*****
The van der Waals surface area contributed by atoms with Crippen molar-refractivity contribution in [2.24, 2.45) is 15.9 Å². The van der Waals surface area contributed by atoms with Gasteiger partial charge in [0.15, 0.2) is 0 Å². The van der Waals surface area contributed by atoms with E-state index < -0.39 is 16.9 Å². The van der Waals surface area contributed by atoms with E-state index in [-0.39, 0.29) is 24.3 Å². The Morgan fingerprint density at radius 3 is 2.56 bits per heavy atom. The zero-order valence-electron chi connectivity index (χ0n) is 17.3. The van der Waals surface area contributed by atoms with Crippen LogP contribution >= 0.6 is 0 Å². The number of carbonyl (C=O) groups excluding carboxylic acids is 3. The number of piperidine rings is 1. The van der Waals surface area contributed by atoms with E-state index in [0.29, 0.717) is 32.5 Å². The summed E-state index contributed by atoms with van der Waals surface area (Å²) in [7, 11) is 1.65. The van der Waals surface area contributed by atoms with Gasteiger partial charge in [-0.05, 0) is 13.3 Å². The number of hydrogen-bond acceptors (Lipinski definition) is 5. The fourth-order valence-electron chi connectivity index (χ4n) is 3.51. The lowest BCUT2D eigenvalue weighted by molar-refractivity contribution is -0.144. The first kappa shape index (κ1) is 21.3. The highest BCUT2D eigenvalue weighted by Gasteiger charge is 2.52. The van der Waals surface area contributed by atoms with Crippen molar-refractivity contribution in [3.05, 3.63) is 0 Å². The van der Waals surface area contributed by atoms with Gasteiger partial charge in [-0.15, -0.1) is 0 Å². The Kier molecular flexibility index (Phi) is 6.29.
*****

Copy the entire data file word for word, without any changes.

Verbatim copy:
The van der Waals surface area contributed by atoms with Crippen molar-refractivity contribution in [2.24, 2.45) is 15.9 Å². The van der Waals surface area contributed by atoms with Gasteiger partial charge in [0.15, 0.2) is 0 Å². The van der Waals surface area contributed by atoms with E-state index < -0.39 is 16.9 Å². The van der Waals surface area contributed by atoms with E-state index in [-0.39, 0.29) is 24.3 Å². The Morgan fingerprint density at radius 3 is 2.56 bits per heavy atom. The zero-order valence-electron chi connectivity index (χ0n) is 17.3. The van der Waals surface area contributed by atoms with Crippen LogP contribution >= 0.6 is 0 Å². The number of carbonyl (C=O) groups excluding carboxylic acids is 3. The number of piperidine rings is 1. The van der Waals surface area contributed by atoms with E-state index in [0.29, 0.717) is 32.5 Å². The summed E-state index contributed by atoms with van der Waals surface area (Å²) in [7, 11) is 1.65. The van der Waals surface area contributed by atoms with Gasteiger partial charge in [-0.05, 0) is 13.3 Å². The number of hydrogen-bond acceptors (Lipinski definition) is 5. The fourth-order valence-electron chi connectivity index (χ4n) is 3.51. The lowest BCUT2D eigenvalue weighted by molar-refractivity contribution is -0.144. The first kappa shape index (κ1) is 21.3. The highest BCUT2D eigenvalue weighted by Gasteiger charge is 2.52. The van der Waals surface area contributed by atoms with Crippen molar-refractivity contribution in [3.05, 3.63) is 0 Å². The van der Waals surface area contributed by atoms with Gasteiger partial charge in [-0.15, -0.1) is 0 Å². The Kier molecular flexibility index (Phi) is 6.29.